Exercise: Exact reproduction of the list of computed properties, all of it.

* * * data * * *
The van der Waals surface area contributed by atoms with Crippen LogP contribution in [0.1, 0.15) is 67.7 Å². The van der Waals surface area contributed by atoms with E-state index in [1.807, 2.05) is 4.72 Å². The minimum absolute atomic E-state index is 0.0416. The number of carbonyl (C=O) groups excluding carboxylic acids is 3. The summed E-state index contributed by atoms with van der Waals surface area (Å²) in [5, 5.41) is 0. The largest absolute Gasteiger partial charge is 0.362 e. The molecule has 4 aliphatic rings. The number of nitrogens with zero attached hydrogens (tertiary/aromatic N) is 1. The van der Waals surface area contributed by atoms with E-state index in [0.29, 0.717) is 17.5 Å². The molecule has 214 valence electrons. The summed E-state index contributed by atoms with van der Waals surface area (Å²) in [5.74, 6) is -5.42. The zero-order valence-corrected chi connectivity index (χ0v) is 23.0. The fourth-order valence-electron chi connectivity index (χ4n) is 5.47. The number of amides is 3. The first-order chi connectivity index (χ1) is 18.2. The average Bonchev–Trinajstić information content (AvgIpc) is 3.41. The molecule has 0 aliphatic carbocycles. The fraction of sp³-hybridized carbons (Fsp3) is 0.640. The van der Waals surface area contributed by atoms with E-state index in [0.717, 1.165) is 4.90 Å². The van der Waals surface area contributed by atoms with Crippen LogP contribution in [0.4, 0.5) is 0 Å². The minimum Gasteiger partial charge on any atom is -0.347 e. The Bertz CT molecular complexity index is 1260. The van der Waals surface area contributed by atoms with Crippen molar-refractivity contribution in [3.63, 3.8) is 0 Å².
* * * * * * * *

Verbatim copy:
The van der Waals surface area contributed by atoms with Crippen LogP contribution in [0.1, 0.15) is 67.7 Å². The van der Waals surface area contributed by atoms with E-state index in [1.807, 2.05) is 4.72 Å². The minimum absolute atomic E-state index is 0.0416. The number of carbonyl (C=O) groups excluding carboxylic acids is 3. The summed E-state index contributed by atoms with van der Waals surface area (Å²) in [5, 5.41) is 0. The largest absolute Gasteiger partial charge is 0.362 e. The molecule has 4 aliphatic rings. The number of nitrogens with zero attached hydrogens (tertiary/aromatic N) is 1. The van der Waals surface area contributed by atoms with E-state index in [0.29, 0.717) is 17.5 Å². The molecule has 214 valence electrons. The summed E-state index contributed by atoms with van der Waals surface area (Å²) in [5.74, 6) is -5.42. The zero-order valence-corrected chi connectivity index (χ0v) is 23.0. The fourth-order valence-electron chi connectivity index (χ4n) is 5.47. The number of amides is 3. The first-order chi connectivity index (χ1) is 18.2. The average Bonchev–Trinajstić information content (AvgIpc) is 3.41. The molecule has 0 aliphatic carbocycles. The fraction of sp³-hybridized carbons (Fsp3) is 0.640. The van der Waals surface area contributed by atoms with E-state index in [0.717, 1.165) is 4.90 Å². The van der Waals surface area contributed by atoms with Crippen LogP contribution in [0.4, 0.5) is 0 Å². The minimum Gasteiger partial charge on any atom is -0.347 e. The Bertz CT molecular complexity index is 1260. The van der Waals surface area contributed by atoms with Crippen molar-refractivity contribution in [3.63, 3.8) is 0 Å².